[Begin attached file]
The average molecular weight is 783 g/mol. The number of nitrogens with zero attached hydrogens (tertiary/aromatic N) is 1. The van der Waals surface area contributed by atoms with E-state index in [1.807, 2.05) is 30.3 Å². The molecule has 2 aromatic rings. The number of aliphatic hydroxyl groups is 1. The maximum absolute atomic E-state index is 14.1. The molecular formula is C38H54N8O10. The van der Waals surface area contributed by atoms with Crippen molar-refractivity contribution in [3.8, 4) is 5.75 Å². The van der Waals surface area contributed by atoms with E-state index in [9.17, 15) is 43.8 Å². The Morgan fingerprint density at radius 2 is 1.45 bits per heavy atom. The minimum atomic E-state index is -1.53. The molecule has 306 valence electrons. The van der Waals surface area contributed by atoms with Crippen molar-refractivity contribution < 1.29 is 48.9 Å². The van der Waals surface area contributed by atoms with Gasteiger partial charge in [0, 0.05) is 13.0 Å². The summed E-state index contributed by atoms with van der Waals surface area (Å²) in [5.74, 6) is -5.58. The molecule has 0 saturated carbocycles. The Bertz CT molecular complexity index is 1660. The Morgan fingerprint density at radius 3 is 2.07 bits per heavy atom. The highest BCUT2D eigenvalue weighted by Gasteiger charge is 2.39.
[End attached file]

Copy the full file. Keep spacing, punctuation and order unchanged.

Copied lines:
The average molecular weight is 783 g/mol. The number of nitrogens with zero attached hydrogens (tertiary/aromatic N) is 1. The van der Waals surface area contributed by atoms with E-state index in [1.807, 2.05) is 30.3 Å². The molecule has 2 aromatic rings. The number of aliphatic hydroxyl groups is 1. The maximum absolute atomic E-state index is 14.1. The molecular formula is C38H54N8O10. The van der Waals surface area contributed by atoms with Crippen molar-refractivity contribution in [3.8, 4) is 5.75 Å². The van der Waals surface area contributed by atoms with E-state index in [9.17, 15) is 43.8 Å². The Morgan fingerprint density at radius 2 is 1.45 bits per heavy atom. The minimum atomic E-state index is -1.53. The molecule has 306 valence electrons. The van der Waals surface area contributed by atoms with Crippen molar-refractivity contribution < 1.29 is 48.9 Å². The van der Waals surface area contributed by atoms with Gasteiger partial charge in [0, 0.05) is 13.0 Å². The summed E-state index contributed by atoms with van der Waals surface area (Å²) in [5.74, 6) is -5.58. The molecule has 0 saturated carbocycles. The Bertz CT molecular complexity index is 1660. The Morgan fingerprint density at radius 3 is 2.07 bits per heavy atom. The highest BCUT2D eigenvalue weighted by Gasteiger charge is 2.39.